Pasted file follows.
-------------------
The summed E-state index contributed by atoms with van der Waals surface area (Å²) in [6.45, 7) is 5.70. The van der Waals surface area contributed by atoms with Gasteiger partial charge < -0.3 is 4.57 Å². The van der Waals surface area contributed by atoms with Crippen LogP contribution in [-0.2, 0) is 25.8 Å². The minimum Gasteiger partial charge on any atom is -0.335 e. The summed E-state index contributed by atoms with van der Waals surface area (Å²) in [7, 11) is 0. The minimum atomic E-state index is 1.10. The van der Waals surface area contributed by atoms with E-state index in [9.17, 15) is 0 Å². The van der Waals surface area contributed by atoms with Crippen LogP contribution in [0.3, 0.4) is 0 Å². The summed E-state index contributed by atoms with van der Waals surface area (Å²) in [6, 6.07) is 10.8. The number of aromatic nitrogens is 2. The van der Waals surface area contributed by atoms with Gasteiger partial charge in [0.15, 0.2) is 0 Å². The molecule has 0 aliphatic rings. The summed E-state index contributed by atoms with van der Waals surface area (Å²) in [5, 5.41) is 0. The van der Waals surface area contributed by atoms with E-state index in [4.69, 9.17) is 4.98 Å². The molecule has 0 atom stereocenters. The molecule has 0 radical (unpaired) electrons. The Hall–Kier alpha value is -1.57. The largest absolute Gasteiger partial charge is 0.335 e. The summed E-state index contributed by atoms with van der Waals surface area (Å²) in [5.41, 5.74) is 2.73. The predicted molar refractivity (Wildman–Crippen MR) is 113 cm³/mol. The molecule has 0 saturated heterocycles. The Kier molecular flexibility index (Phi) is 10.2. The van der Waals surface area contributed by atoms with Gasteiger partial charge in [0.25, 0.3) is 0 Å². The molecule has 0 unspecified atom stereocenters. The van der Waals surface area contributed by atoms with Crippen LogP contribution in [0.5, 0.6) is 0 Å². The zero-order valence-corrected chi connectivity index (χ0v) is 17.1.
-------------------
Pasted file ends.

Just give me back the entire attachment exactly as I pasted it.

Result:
The summed E-state index contributed by atoms with van der Waals surface area (Å²) in [6.45, 7) is 5.70. The van der Waals surface area contributed by atoms with Gasteiger partial charge < -0.3 is 4.57 Å². The van der Waals surface area contributed by atoms with Crippen LogP contribution in [-0.2, 0) is 25.8 Å². The minimum Gasteiger partial charge on any atom is -0.335 e. The summed E-state index contributed by atoms with van der Waals surface area (Å²) in [7, 11) is 0. The minimum atomic E-state index is 1.10. The van der Waals surface area contributed by atoms with E-state index in [9.17, 15) is 0 Å². The van der Waals surface area contributed by atoms with Crippen LogP contribution in [0.3, 0.4) is 0 Å². The summed E-state index contributed by atoms with van der Waals surface area (Å²) in [6, 6.07) is 10.8. The number of aromatic nitrogens is 2. The van der Waals surface area contributed by atoms with Gasteiger partial charge in [0.15, 0.2) is 0 Å². The molecule has 0 aliphatic rings. The summed E-state index contributed by atoms with van der Waals surface area (Å²) in [5, 5.41) is 0. The van der Waals surface area contributed by atoms with E-state index in [4.69, 9.17) is 4.98 Å². The molecule has 0 atom stereocenters. The molecule has 0 radical (unpaired) electrons. The Hall–Kier alpha value is -1.57. The largest absolute Gasteiger partial charge is 0.335 e. The summed E-state index contributed by atoms with van der Waals surface area (Å²) in [5.41, 5.74) is 2.73. The predicted molar refractivity (Wildman–Crippen MR) is 113 cm³/mol. The molecule has 0 saturated heterocycles. The Kier molecular flexibility index (Phi) is 10.2. The van der Waals surface area contributed by atoms with Gasteiger partial charge in [0.25, 0.3) is 0 Å². The molecule has 0 unspecified atom stereocenters. The van der Waals surface area contributed by atoms with Crippen LogP contribution in [0.5, 0.6) is 0 Å². The zero-order valence-corrected chi connectivity index (χ0v) is 17.1.